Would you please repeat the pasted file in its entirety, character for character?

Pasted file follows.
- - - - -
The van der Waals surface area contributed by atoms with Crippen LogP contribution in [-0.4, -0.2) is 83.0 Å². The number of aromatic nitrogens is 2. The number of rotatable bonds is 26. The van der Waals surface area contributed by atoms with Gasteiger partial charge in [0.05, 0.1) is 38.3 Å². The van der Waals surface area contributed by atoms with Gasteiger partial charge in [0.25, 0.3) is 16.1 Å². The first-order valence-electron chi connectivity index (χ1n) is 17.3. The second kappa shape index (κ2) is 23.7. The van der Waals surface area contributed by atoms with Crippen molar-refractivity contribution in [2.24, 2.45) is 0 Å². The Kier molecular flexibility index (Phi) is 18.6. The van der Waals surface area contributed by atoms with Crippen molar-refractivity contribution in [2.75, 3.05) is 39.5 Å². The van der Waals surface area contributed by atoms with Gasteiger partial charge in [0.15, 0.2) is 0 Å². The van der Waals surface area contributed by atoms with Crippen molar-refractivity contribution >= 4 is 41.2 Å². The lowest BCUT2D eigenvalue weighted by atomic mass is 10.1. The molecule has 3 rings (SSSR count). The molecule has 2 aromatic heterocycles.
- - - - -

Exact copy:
The van der Waals surface area contributed by atoms with Crippen LogP contribution in [-0.4, -0.2) is 83.0 Å². The number of aromatic nitrogens is 2. The number of rotatable bonds is 26. The van der Waals surface area contributed by atoms with Gasteiger partial charge in [0.05, 0.1) is 38.3 Å². The van der Waals surface area contributed by atoms with Gasteiger partial charge in [0.25, 0.3) is 16.1 Å². The first-order valence-electron chi connectivity index (χ1n) is 17.3. The second kappa shape index (κ2) is 23.7. The van der Waals surface area contributed by atoms with Crippen molar-refractivity contribution in [2.24, 2.45) is 0 Å². The Kier molecular flexibility index (Phi) is 18.6. The van der Waals surface area contributed by atoms with Crippen molar-refractivity contribution in [2.75, 3.05) is 39.5 Å². The van der Waals surface area contributed by atoms with Gasteiger partial charge in [0.15, 0.2) is 0 Å². The van der Waals surface area contributed by atoms with Crippen molar-refractivity contribution >= 4 is 41.2 Å². The lowest BCUT2D eigenvalue weighted by atomic mass is 10.1. The molecule has 3 rings (SSSR count). The molecule has 2 aromatic heterocycles.